The Vocabulary of TV Criticism
Whenever you embed yourself into a new environment, inevitably you start to pick up on new phrases, slang, and new definitions for old words. Studying International Relations and Conflict Resolution introduced me to a bevy vocabulary that I needed to assimilate into my own in order to talk the talk. Talking about television is a bit easier; as America’s true favorite pastime, most of us have enough experience to engage in the conversation. But when you start to look at TV a little more critically and analytically, you get immersed in a new set of terms. Being a novice, I am slowly accumulating this new language, both official and newly coined. Here are but a few of the terms I often see swirling around (and some I’ve used myself):
Agency: This term is likely to come up in a variety of disciplines but in the television world it usually refers to a character’s agency. Can a character think and act themselves, like a real person? Or does it seem like they are simply going through the motions of what the plot requires? Characters can be complex or a series of stereotypes. One of the most frustrating things that can happen on a show is when a character obviously performs an action that goes against their established personality. For instance, I’d argue that Lane Pryce’s arc in the last season of Mad Men displayed him performing a number of actions that went against his personality just to get him to a predetermined point by the end of the season.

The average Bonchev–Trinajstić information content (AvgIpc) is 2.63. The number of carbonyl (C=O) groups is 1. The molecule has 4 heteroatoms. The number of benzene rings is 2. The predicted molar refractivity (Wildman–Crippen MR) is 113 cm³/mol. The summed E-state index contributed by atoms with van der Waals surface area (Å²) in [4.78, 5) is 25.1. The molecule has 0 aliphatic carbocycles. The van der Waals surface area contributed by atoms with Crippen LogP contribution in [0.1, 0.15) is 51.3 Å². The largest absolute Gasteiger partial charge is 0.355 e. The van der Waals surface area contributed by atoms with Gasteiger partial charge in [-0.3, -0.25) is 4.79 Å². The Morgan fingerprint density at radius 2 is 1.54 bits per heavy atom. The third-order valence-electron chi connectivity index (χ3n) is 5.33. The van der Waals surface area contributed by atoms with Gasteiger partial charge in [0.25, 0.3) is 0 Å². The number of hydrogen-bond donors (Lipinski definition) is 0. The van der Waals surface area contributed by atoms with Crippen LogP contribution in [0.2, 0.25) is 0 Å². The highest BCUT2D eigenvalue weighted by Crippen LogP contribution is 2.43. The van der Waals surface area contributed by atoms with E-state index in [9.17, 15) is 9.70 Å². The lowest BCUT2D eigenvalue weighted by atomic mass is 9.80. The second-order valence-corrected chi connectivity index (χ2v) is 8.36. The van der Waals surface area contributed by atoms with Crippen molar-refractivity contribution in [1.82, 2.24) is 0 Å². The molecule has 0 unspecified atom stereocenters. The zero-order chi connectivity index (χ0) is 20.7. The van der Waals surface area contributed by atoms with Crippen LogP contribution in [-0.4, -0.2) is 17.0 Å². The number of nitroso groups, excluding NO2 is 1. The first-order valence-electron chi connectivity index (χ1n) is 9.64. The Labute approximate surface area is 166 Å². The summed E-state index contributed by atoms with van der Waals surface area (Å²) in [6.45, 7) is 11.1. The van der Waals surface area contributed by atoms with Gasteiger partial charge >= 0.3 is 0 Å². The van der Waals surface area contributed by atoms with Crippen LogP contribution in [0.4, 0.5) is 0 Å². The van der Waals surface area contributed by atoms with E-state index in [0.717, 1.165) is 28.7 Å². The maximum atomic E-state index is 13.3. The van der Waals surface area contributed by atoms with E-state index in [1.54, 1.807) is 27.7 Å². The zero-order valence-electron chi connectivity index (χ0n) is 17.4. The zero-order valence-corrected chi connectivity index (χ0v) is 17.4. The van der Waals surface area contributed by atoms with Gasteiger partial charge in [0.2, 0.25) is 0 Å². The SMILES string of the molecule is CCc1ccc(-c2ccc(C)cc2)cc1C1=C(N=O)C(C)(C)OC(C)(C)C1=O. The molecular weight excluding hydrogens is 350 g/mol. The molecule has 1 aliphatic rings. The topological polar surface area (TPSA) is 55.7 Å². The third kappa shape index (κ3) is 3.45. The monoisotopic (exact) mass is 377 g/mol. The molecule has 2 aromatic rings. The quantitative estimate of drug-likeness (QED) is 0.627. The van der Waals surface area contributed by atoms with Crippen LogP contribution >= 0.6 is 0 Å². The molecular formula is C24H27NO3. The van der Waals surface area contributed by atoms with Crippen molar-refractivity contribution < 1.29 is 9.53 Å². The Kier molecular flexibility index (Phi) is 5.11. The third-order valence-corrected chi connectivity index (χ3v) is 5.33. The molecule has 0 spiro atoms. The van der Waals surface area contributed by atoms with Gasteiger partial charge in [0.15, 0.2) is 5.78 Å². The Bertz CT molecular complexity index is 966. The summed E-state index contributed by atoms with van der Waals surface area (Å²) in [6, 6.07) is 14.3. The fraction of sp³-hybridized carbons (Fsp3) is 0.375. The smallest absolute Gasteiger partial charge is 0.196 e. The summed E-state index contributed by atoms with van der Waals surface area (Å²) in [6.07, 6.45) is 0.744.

Anvils dropping/clanging/etc: Typically when a show writer uses a character’s dialogue to sharply underline the story’s significance and/lesson. This indicates the story was not strong enough to portray this itself and that the writers felt a need to handhold the audience. However, when they under-estimate this, the result is a metaphorical thud as these character pronouncements make their way to your ears.
Bottle episode: An episode carried out entirely on pre-existing sets to cut down on costs and increase the availability of funds for future episodes requiring a bigger budget (like sweeps week or finales). For instance, a Community episode where the action takes place solely in the study room (like when Annie loses her pen in “Cooperative Calligraphy” ). Or, the episode I often think of as the quintessential bottle episode, Breaking Bad’s “Fly,” where the action takes place in the lab. I would argue that Breaking Bad is one of the most success shows to take the idea of bottle episode and turns it into an opportunity to tell some of its best storytelling.
Chekhov’s [insert object here]: The gold standard of tropes, Chekhov’s gun states that a loaded gun introduced in the first act will be fired in the last act. While I completely understand where this is coming from (events happening from an object the audience had no idea existed is problematic), some shows don’t have the finesse to pull it off without being super obvious at the same time. But, again, Breaking Bad takes Chekhov’s ricin and leaves the audience constantly on edge as the poisonous stuff is moved in and out of sight for seasons at a time.